On the evenings of October 17th and October 24th, Moorestown residents reported seeing a dark clad figure roving about the streets. With only the faint light of a lantern to guide it, this visage traversed areas where the town’s other worldly dwellers are known to inhabit. Like the “Poe Toaster” paying its annual respects at Edgar Allan’s grave, this personage makes his yearly appearance along Main Street. This notable is local ghost hunter Joe Wetterling.
Every fall, Mr. Wetterling hosts the Historical Society of Moorestown’s Ghost Tour. This year, coronavirus restrictions prohibited the Society from conducting in-person trips through macabre Moorestown. As the event has become an October tradition in town, they determined not to cancel it. Organizers found a solution that allowed them to present a 2020 Ghost Tour while ensuring spectator safety. This annual excursion took place via Zoom.
The online platform allowed Mr. Wetterling and the Historical Society more flexibility. Instead of taking the audience through the familiar haunts of downtown Main Street, they visited areas not explored during preceding tours.
The 2020 Ghost Tour became two separate outings. Mr. Wetterling accompanied by Mickey DiCamillo and Julie Maravich took viewers along sections of East Main Street on October 17th and Chester Avenue on October 24th. In an appropriate homage to gothic horror tales, this one began at a castle.
On the evening of October 17th, they started out at Briedenhart Castle. Now the Lutheran Home, this building served as the residence of Flexible Flyer sled inventor, Samuel Leeds Allen. The Victor Talking Machine Company founder, Eldridge Johnson, lived in it next. While not the site of ghostly activity, the setting provided an excellent location to begin a journey into the unexplainable.
Locals know Stokes Hill as a fun location for winter sledding. The site has also drawn unearthly visitors to its grounds.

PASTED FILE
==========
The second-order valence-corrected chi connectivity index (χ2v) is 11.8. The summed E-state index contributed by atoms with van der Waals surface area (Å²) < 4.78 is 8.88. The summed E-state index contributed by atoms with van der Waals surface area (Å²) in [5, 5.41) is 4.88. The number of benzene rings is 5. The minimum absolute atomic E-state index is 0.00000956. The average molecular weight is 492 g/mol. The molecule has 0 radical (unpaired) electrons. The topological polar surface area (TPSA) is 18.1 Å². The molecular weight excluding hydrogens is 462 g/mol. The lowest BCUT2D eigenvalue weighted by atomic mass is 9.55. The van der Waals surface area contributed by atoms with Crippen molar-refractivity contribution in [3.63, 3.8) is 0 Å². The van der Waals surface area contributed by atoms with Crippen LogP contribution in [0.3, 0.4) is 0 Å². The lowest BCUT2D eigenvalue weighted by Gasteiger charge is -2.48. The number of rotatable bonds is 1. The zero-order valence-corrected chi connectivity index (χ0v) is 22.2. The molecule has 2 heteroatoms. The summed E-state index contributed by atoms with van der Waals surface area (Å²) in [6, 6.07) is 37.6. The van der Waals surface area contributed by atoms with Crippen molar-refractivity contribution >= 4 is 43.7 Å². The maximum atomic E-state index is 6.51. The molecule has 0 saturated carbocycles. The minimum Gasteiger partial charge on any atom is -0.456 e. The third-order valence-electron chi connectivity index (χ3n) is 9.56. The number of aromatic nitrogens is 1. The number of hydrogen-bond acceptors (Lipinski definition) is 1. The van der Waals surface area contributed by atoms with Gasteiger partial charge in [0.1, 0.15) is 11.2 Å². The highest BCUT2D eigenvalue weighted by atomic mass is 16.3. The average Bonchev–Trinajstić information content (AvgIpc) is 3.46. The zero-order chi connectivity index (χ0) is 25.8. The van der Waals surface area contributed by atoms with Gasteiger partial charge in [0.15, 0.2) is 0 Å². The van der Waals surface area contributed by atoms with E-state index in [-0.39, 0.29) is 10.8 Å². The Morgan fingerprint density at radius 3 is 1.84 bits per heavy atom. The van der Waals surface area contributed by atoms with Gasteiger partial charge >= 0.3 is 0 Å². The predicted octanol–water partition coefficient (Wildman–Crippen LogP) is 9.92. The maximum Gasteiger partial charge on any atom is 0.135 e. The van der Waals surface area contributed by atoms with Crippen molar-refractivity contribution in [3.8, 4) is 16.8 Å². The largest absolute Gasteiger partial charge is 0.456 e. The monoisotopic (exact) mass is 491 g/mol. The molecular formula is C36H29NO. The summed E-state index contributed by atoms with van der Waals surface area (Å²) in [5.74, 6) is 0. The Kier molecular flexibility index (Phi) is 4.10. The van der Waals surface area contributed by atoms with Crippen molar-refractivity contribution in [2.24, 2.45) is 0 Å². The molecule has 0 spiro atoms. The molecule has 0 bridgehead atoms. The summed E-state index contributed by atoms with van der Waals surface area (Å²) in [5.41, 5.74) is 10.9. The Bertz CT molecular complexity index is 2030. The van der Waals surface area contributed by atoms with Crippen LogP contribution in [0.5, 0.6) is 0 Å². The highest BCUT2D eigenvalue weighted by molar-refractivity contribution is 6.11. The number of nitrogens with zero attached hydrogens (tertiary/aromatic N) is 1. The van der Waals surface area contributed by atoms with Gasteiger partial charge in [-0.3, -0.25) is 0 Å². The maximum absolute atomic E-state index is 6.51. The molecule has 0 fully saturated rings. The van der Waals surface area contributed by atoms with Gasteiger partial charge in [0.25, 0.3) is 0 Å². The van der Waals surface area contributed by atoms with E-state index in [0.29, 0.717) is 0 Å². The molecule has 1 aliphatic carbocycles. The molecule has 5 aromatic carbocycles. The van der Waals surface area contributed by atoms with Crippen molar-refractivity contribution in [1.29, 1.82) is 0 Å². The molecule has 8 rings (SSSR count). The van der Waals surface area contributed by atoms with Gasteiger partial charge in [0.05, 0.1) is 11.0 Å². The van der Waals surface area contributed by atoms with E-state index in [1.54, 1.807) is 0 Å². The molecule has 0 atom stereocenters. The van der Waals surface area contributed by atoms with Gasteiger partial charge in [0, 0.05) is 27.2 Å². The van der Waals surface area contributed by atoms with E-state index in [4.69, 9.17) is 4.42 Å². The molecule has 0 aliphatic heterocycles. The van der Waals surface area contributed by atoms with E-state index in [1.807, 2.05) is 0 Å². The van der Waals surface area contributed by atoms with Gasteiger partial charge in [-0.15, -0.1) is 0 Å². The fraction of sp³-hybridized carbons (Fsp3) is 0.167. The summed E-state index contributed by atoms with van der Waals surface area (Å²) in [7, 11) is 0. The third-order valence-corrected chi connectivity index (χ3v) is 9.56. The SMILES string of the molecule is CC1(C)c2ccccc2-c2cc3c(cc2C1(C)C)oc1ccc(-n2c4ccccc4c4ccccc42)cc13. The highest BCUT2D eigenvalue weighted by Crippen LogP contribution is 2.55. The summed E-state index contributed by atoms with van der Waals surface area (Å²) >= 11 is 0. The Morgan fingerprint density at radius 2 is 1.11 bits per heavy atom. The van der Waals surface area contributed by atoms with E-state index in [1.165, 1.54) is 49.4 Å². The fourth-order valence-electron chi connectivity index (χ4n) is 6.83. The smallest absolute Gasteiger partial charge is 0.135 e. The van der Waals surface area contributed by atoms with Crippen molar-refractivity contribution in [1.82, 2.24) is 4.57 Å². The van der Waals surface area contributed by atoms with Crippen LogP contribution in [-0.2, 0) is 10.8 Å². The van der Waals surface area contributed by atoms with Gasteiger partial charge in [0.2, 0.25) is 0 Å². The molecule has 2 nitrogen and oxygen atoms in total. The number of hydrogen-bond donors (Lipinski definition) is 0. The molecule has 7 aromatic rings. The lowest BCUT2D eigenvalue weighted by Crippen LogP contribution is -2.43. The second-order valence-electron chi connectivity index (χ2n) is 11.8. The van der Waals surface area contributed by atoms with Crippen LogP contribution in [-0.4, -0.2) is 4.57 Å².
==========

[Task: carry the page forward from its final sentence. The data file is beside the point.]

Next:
A three-day snowstorm affected the South Jersey area during mid-January 1909. On the morning of the third day, a resident of one of the nearby homes surveyed his property. He found hoof shaped prints in the snow. After a short distance, they stopped. This incident added Moorestown to the map of Jersey Devil lore.
The woods at the bottom of Stokes Hill have their own paranormal history. To battle the scourge of smallpox, local Native Americans developed an unusual means of treating it. A patient would be placed in a box with steaming hot stones. Once removed, the person would be lowered in a frozen creek. Some people claim they can still hear their screams echoing through the woods.
Many houses on East Main Street are breathtaking to behold. One such building has that effect for a different reason. Mr. Wetterling shared the story of one such Gothic Victorian home. During the early twentieth century, no one occupied it. Legend suggests that teenagers broke in and held seances there. This led to the tradition of adolescents holding their breaths when walking past it.
Paranormal activity that affects multiple senses occurs in the gray stone house with the year “1889” chiseled on top of door frame. Mysterious noises sound through the rooms. Residents have heard footsteps in the front stair case. The chain at the front door has rattled.